Banks in Switzerland are holding a substantial amount of the millions of dollars Lebanese central bank chief Riad Salameh is accused of embezzling, Swiss media reported on Sunday.
Salameh, 72, faces investigations related to suspicions of money laundering and illicit enrichment in Lebanon and abroad after he amassed a fortune in the country mired in financial crisis.
A Lebanese judge on Thursday filed new charges against Salameh, his brother Raja and his former assistant Marianne Hoayek for embezzlement of public funds and money laundering.
Salameh categorically denies all accusations against him and has rarely appeared before the judiciary, despite numerous complaints, summonses, investigations and a travel ban issued against him a year ago.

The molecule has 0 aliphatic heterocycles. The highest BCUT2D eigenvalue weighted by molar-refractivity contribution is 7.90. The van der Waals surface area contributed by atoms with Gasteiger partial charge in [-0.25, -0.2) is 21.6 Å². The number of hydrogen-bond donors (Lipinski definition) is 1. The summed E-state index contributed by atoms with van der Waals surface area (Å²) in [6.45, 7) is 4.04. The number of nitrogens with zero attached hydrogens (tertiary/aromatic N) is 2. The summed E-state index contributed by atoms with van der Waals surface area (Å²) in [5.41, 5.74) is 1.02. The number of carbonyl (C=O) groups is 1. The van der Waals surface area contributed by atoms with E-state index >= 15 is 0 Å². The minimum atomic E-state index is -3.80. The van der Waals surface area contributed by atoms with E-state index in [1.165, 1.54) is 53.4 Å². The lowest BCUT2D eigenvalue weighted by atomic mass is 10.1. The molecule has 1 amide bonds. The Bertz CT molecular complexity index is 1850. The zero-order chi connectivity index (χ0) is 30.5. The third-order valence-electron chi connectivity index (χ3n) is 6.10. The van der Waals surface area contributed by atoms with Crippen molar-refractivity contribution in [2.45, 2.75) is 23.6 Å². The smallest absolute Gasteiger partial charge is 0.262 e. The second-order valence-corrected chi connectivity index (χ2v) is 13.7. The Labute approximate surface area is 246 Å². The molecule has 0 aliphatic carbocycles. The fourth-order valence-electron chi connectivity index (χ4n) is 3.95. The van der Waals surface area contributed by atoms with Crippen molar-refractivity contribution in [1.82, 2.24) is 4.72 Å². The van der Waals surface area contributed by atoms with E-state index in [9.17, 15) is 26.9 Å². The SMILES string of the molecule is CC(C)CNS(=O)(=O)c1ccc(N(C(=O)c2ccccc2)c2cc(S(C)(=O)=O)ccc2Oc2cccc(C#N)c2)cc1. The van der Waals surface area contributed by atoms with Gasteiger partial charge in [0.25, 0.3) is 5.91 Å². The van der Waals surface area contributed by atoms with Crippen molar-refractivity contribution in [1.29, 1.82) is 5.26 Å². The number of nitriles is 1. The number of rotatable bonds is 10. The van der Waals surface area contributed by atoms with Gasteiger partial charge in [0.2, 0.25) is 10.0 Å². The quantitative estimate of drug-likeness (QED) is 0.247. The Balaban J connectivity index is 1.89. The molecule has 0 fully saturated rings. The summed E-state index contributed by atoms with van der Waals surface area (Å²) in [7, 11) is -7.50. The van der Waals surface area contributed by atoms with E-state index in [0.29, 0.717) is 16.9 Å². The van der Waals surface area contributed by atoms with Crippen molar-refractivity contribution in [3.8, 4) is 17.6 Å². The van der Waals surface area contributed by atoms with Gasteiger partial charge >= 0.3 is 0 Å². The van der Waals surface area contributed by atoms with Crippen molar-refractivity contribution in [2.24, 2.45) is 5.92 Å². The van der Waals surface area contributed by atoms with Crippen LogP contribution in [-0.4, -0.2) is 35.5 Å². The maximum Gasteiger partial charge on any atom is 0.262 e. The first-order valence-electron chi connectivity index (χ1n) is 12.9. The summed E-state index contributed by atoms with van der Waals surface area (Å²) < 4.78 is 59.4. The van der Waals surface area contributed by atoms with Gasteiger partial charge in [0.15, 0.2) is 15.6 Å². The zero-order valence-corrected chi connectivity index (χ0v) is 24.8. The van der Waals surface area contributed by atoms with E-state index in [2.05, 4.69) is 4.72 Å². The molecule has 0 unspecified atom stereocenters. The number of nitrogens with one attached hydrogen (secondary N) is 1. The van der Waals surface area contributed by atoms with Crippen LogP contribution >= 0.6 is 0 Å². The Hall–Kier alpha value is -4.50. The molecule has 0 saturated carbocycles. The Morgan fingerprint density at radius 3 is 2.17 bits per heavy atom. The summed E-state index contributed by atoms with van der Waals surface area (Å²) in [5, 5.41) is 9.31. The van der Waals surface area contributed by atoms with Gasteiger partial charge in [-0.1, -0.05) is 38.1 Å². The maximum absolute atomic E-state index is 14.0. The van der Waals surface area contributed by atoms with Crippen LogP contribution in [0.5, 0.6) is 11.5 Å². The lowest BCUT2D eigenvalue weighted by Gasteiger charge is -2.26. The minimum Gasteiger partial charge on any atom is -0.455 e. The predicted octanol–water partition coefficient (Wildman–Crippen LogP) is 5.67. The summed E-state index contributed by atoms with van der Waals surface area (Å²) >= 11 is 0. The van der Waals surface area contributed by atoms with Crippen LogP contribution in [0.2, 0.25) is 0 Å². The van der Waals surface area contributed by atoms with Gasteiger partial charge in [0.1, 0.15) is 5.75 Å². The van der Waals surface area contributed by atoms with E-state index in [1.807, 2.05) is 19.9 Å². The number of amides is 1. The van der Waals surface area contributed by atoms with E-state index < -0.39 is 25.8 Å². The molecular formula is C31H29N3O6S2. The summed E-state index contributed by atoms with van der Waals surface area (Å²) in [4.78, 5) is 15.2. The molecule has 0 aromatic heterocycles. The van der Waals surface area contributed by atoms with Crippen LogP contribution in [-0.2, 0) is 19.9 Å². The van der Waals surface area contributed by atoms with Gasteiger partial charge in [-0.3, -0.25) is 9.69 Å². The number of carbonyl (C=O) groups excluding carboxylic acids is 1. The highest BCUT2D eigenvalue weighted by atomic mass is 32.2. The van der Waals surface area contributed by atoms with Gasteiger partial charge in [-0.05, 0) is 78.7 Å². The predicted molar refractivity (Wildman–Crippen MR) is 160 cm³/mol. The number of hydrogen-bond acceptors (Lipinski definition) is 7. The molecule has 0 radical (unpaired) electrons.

Twelve Swiss banks have received a large part of the money he is alleged to have embezzled, estimated at up to $500 million, SonntagsZeitung reported on Sunday.
The Swiss weekly said $250 million was left on Raja Salameh’s personal account with HSBC’s subsidiary in Geneva.
Other amounts ended up with UBS, Credit Suisse, Julius Baer, EFG and Pictet, with the transactions carried out using an offshore company registered in the British Virgin Islands, the report added.
“Considerable sums” were then allegedly used to buy real estate assets in several European countries.
SonntagsZeitung said some of the funds have already been frozen, but federal prosecutors have not revealed how much.
Switzerland’s federal market regulator FINMA has been carrying out preliminary investigations into 12 Swiss banks “for months”, it reported.
A spokesman told the weekly that legal proceedings had been started against two banks in the “Lebanese context”, but their names were not revealed.
Lebanon opened an investigation into Salameh’s assets in 2021, after a request for assistance from Switzerland’s public prosecutor probing more than $300 million in fund movements by the governor and his brother.
Riad Salameh has headed Lebanon’s central bank since 1993.